Most new builds are now coming with BMS built into many of the key components – boilers, heating and ventilation systems. The problem is that, traditionally, access to the sensors has been locked away and, apart from servicing, if there is an issue, it is only identified when something goes wrong.
Twinview can be wired up to these systems through APIs, to get data across all assets in a building, even controlling the devices as well such as turning valves on or off.
Ward was quick to highlight the benefits of this, “We can hardwire your triggers so if the temperature drops below 20° in our node assistant engine, we can create a rule that automatically raises a ticket to alert facilities management.” “The real super value is doing something with this data,” explains Space Group CEO Rob Charlton. “At the moment, it’s static in that we’re using it to turn things on, turn things off, looking at performance.
“In a couple of years, or sooner, there will be some really interesting machine learning around the autonomous controls on buildings. We are working on it now with universities. It will be basically merging building performance with building usage, to learn from the building and use AI to optimise it. Ward added, “We are already able to see when there is a 97% chance that the boiler is going to break in the next six months. We know the failure curves from many of the manufacturers.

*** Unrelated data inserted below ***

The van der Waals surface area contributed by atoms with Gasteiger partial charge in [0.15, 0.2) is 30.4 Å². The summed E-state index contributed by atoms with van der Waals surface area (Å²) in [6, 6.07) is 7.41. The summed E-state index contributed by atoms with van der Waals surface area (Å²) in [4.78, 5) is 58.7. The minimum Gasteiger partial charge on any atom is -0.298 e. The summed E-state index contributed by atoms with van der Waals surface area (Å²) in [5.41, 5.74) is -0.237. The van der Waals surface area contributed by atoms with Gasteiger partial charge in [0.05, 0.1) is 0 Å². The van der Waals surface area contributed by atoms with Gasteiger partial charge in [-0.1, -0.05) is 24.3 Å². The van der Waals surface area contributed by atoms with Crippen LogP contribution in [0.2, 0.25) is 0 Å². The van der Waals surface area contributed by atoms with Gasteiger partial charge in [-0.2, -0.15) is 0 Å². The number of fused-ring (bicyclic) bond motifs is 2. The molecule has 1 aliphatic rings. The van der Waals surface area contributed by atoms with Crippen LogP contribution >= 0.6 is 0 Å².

“These will tell you that if you run a boiler at 30 degrees at 90% capacity for more than 24 hours a day, its failure rate is ‘x’.
“If you take that failure rate data and combine it with how the assets are maintained and used in the building, information available through our FM system, then you can train a machine learning system to make failure predictions.”
New features for 2021
Capture is the fourth module within Twinview – the others being Access, Manage and Analytics. It is designed to replace the manual and error-prone process of defining, collating, and validating asset data. Firms first define who is responsible for what data and at what stage. The system then emails the consultant a login to populate their data as defined in the AIR (Asset Information Requirements). Capture then validates that the data is correct, provides reports capabilities and audit logs and can output BS1192:4 (COBie).
Document Vault is a new Common Data Environment (CDE) for documents and Operations and Maintenance (O&M) information, whether associated with an asset or not. If a document is associated with an asset it can be tagged, meaning it then appears as an asset attachment in Twinview. This could be a test certificate or warranty.